Phil: My expectations were low enough that I managed to appreciate what the game managed to do well. Sonic fans have always dreamed of a 3D game that would let them rush, romp and soar through an open world, and this is one of the more substantial efforts toward that vision.
The knocks that held you back didn't detract from the experience for me. The unimaginative backgrounds and bland story, in particular, didn't mean much to me when I was racing through levels, knocking off enemies, and racking up collectibles.
However, I agree that this is a largely lifeless and unnecessary "Sonic" effort. Please give me the 3D retro games any time. 3D continues to be an awkward, marginally excessive round hole through which to ram the square peg that is Sonic.
I'm mildly impressed that "Sonic Frontiers" avoided complete disaster, which is not what you can say for most previous "Sonic" efforts. By in large, this is a relatively polished, rigorous, and deep Sonic effort. But nothing here truly sticks to your ribs or will give gamers an experience that resonates as those games in Sonic's glory days did.
Final thoughts, Sean?
Sean: The seagulls in this game are faster than Sonic Phil. Seeing that made me realize how this game wants to be a new direction for the character but doesn't understand what makes Sonic work. And I think Sonic's identity crisis has been a two-decade problem. Shadow with the guns. Sonic the werehog. The inexplicable romance between a human princess and a blue anthropomorphic animal. Now we have an edgier attempt at being relevant that may appeal to fans of the series desperate enough for a playable and exciting new Sonic experience but for anyone else who will come across a cheap, unfinished mess.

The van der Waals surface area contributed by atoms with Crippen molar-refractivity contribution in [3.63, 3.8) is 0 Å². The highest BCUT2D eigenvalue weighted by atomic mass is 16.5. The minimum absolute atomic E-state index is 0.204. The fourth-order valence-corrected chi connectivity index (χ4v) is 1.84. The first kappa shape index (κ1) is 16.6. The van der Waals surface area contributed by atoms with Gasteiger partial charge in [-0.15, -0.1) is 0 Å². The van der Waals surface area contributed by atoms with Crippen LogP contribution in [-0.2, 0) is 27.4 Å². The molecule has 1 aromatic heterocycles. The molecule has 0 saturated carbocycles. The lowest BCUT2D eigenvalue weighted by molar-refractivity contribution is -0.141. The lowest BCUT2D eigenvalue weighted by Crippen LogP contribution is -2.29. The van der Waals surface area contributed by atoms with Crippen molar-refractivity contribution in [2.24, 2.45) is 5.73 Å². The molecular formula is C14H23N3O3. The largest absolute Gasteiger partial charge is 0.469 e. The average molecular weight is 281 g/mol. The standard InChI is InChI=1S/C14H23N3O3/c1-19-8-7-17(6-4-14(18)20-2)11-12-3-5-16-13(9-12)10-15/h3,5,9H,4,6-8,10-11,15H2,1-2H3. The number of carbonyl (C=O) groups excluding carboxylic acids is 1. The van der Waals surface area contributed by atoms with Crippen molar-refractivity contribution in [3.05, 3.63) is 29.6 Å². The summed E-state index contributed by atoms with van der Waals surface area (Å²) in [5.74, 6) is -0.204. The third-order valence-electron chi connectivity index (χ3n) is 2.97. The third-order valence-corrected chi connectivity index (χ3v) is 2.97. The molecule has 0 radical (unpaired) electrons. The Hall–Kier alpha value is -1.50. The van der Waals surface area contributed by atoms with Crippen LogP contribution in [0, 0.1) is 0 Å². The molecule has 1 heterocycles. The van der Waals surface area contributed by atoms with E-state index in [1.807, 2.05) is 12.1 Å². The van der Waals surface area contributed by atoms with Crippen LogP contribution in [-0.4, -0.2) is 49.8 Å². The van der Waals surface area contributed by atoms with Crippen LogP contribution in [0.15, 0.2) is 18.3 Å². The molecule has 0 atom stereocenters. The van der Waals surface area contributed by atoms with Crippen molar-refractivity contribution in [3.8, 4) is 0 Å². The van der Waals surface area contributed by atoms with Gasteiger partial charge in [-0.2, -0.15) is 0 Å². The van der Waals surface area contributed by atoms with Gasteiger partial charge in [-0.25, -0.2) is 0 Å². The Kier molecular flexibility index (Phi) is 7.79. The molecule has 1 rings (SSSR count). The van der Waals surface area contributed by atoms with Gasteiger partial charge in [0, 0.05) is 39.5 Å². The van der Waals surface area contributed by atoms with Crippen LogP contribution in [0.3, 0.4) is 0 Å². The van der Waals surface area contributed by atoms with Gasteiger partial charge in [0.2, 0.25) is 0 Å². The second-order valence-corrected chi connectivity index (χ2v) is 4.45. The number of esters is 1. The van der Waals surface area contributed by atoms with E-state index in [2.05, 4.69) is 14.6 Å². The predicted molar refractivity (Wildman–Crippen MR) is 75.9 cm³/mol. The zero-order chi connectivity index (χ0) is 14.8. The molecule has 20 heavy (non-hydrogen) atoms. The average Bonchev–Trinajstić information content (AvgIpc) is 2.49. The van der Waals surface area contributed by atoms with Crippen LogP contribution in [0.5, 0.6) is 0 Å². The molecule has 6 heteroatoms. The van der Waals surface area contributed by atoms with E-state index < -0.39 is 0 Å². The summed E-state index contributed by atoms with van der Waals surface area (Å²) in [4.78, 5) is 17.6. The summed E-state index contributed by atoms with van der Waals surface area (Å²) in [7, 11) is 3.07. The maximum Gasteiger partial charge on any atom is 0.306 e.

Everything about the design and the story, and the enemies is wrong. The way you can't talk to your friends or progress the story without doing these repetitive chores to collect enough of a sure thing that Sonic then regurgitates in Amy or Knuckles or Tail face to keep the game going kills all momentum in a game that should be all about forward momentum.
The VR sections, which are just copies/pastes of levels from previous games like "Generations," are the most fun I had with the game. They're colorful, the enemies are more interesting, and the music is so much better, (wow is the music and voice acting in this game atrocious, by the way). Everything outside those short sections is a hollow shell, with Sonic meandering around trying to make some fun of it.
"Sonic Frontiers" is trying to keep up with modern game trends, but like the age-old tale of the hedgehog and the seagull, Sonic always seems to fall behind.
The publisher provided review codes. Phil played on Xbox Series X. Sean played on PS5.
Past game reviews by Sean and Phil:
Marvel's Guardians of the Galaxy
Diablo II, Resurrected
NEO: The World Ends with You
Rainbow Six: Extraction
King of Fighters XV
Tiny Tina's Wonderlands
Lego Star Wars: The Skywalker Saga
TMNT: Shredder's Revenge
Capcom Fighting Collection
Capcom Arcade: 2nd Stadium
Cult of the Lamb
TMNT: The Cowabunga Collection
Call of Duty: Modern Warfare II
Star Ocean: The Divine Force